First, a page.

“Have some Madeira, m’dear, you really have nothing to fear” – the lyrics of this old song perhaps, in a way, sum up the spirit of the American Revolution. Although this can be construed as a mere oeonological perspective, however the role of Madeira Wine in the events leading to the American Independence are certainly well documented.
To the scribe in me, this certainly indicated towards a story to be told (or re-told to be fair). And since stories are the foundation on which the wine world rests, therefore I undertook some research on it. So sit back and relax, pick up your glass of Madeira maybe, and allow me to take you back into history on this amazing journey (time travel, as some would call it) to re-count some interesting facts about “Madeira and its role in American Revolution”.
The fourth of July, which is celebrated as the “American Independence Day”, commemorates the signing of the ‘Declaration of Independence” in 1776. This was when the thirteen American colonies declared themselves as a new nation – the United States of America – breaking free from the British Empire. In America, Independence Day is celebrated with much fervor and enthusiasm with parades, carnivals and fireworks display with colors representing the American flag.
The history of Madeira itself dates back centuries. The wine came (and still does) from the Portuguese island named ‘Madeira’ and was widely transported throughout the world in the hull of the ships which carried it. The hot ambient temperatures during the sea voyages accelerated the aging process of the wine stored in the hull and also caramelized the sugars. This produced a lusciously sweet, amber colored wine with flavors of caramel, honey and raisin.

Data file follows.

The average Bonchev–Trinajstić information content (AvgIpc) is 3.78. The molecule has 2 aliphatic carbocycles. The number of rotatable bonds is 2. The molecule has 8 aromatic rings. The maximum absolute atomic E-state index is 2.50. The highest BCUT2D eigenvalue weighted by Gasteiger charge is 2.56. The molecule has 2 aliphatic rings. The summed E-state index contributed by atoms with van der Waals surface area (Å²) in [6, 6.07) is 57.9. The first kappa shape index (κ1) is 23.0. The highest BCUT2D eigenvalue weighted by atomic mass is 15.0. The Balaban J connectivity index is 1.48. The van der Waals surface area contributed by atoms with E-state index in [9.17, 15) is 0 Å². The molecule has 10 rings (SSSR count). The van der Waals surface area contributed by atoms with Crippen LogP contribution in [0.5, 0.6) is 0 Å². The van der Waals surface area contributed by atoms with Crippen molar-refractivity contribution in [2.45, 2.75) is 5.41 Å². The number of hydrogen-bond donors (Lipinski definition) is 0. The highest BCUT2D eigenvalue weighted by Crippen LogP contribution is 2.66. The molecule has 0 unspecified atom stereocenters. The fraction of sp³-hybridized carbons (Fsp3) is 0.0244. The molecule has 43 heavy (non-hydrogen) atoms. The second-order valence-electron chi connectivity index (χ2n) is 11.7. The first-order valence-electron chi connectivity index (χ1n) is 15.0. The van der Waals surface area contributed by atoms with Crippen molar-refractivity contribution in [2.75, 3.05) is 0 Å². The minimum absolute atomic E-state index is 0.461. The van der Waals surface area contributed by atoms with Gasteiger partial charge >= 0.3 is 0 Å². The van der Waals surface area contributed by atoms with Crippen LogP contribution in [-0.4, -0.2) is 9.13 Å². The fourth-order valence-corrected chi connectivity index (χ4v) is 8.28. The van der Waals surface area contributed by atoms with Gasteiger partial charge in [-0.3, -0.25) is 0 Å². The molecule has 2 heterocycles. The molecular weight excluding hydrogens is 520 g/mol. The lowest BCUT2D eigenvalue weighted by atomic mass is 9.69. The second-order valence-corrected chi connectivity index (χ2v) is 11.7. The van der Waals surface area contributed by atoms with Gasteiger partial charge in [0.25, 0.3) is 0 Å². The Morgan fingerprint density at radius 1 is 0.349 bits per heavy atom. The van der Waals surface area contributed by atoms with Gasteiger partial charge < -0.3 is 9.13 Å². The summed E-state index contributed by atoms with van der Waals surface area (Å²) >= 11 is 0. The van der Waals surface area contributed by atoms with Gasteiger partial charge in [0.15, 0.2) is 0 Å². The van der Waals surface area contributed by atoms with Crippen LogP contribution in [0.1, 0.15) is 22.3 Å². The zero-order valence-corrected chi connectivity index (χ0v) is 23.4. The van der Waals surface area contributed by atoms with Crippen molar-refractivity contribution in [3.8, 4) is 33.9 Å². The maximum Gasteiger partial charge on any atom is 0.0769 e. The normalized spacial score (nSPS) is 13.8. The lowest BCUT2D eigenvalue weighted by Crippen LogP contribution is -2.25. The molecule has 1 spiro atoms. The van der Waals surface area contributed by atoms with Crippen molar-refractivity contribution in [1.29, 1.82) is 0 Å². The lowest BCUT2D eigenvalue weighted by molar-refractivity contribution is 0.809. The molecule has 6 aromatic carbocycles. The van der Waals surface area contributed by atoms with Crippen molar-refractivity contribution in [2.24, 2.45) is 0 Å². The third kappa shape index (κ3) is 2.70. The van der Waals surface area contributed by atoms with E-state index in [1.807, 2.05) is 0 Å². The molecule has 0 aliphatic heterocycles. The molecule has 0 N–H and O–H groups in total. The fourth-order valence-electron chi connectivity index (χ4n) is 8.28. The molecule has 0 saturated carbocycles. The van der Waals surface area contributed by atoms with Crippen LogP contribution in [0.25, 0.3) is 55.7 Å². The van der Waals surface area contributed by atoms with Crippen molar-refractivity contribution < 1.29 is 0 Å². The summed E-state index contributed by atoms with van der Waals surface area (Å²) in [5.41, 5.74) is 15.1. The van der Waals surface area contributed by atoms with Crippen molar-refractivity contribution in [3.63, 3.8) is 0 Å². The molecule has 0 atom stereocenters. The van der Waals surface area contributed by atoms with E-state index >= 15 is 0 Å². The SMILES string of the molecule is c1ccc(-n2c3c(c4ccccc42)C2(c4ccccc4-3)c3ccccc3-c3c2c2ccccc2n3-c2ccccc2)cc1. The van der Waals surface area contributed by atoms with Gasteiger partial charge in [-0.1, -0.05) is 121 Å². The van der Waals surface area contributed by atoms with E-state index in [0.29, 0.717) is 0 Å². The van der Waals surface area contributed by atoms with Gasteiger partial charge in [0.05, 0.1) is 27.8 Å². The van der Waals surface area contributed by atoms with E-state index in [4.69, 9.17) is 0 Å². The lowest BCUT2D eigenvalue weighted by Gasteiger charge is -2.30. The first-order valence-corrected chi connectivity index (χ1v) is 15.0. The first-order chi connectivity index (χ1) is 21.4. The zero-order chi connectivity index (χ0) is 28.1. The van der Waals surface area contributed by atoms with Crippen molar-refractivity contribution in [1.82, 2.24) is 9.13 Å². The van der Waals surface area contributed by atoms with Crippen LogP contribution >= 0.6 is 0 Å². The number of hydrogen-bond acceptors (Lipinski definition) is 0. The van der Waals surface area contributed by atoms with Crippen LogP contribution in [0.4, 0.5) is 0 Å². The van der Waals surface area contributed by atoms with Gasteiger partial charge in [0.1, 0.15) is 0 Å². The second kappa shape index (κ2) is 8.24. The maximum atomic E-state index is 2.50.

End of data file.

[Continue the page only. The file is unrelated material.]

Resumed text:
As the story goes, in 1768, fortified-wine importer, alleged smuggler, and a future signatory to the Declaration of Independence – John Hancock was accused of unloading a cargo of contraband Madeira at Boston harbor after tying up the customs officer. The British seized Hancock’s ship (named Liberty) and asked him to pay taxes on the shipment. Now during that time, the tensions were already existing due to high general taxes imposed by the British Crown and as a fallout an angry mob retook the barrels in the name of liberty, thereby leading to the event being termed as “Boston Riot”. The re-seized wine was consumed by the public in a night long celebration. The consumption of wine can also be said to have released constraints and inhibitions of people and encouraged them to transgress authority, thereby emboldening the revolutionary streak.
In another interesting note, Betsy Ross is rumored to have a side table with a glass of Madeira whilst sewing the stars and stripes onto the American Flag.
Perhaps the most prominent leader in American Revolution, George Washington was also notable a Madeira fan. During his presidency he further developed a fondness for “India Madeira,” or wine shipped from the Portuguese island of Madeira to India. Wine lovers were discovering that Madeira improved by “cooking” in the hull of ships during long ocean voyages. Washington was willing to pay a premium for this wine had his India Madeira transported from Philadelphia to Virginia when he finally retired. He is said to have drunk his last glass just months before he died in 1799.
Such was the cult of Madeira during those times that the America’s founding fathers, reputedly at the insistence of Thomas Jefferson (also a Madeira fancier), raised a toast with Madeira Wine at time of signing of the American Declaration of Independence.
Personally, I have tasted Madeira only during my WSET training, but having researched about hugely significant role played by this fortified wine in the American Revolution, I now eagerly look forward to my next glass of this nector.
Cheers and Happy Fourth of July